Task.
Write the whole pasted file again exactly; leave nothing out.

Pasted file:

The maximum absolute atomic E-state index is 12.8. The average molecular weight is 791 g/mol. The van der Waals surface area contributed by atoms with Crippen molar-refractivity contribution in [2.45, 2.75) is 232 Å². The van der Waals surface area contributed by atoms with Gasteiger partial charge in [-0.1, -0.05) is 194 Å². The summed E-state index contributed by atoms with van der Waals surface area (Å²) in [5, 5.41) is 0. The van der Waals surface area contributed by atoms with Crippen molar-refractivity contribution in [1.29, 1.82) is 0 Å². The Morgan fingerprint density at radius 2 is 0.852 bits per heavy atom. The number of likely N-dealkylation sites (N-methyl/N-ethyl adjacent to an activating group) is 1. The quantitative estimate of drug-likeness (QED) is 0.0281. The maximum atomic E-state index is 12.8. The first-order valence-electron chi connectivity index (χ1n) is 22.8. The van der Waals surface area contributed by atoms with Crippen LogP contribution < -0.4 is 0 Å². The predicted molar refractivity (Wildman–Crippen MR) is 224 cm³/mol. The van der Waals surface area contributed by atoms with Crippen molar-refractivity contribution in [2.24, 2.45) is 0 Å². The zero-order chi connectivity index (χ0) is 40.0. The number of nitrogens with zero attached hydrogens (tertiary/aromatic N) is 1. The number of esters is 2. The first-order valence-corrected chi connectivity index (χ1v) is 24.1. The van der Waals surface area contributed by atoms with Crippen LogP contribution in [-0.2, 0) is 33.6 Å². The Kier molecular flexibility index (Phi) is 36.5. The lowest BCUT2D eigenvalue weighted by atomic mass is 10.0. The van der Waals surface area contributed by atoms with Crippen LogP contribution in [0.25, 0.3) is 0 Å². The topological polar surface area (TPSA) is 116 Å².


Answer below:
The maximum absolute atomic E-state index is 12.8. The average molecular weight is 791 g/mol. The van der Waals surface area contributed by atoms with Crippen molar-refractivity contribution in [2.45, 2.75) is 232 Å². The van der Waals surface area contributed by atoms with Gasteiger partial charge in [-0.1, -0.05) is 194 Å². The summed E-state index contributed by atoms with van der Waals surface area (Å²) in [5, 5.41) is 0. The van der Waals surface area contributed by atoms with Crippen molar-refractivity contribution in [1.29, 1.82) is 0 Å². The Morgan fingerprint density at radius 2 is 0.852 bits per heavy atom. The number of likely N-dealkylation sites (N-methyl/N-ethyl adjacent to an activating group) is 1. The quantitative estimate of drug-likeness (QED) is 0.0281. The maximum atomic E-state index is 12.8. The first-order valence-electron chi connectivity index (χ1n) is 22.8. The van der Waals surface area contributed by atoms with Crippen LogP contribution < -0.4 is 0 Å². The predicted molar refractivity (Wildman–Crippen MR) is 224 cm³/mol. The van der Waals surface area contributed by atoms with Crippen molar-refractivity contribution in [2.24, 2.45) is 0 Å². The zero-order chi connectivity index (χ0) is 40.0. The number of nitrogens with zero attached hydrogens (tertiary/aromatic N) is 1. The number of esters is 2. The first-order valence-corrected chi connectivity index (χ1v) is 24.1. The van der Waals surface area contributed by atoms with Crippen LogP contribution in [-0.2, 0) is 33.6 Å². The Kier molecular flexibility index (Phi) is 36.5. The lowest BCUT2D eigenvalue weighted by atomic mass is 10.0. The van der Waals surface area contributed by atoms with Crippen LogP contribution in [0.25, 0.3) is 0 Å². The topological polar surface area (TPSA) is 116 Å².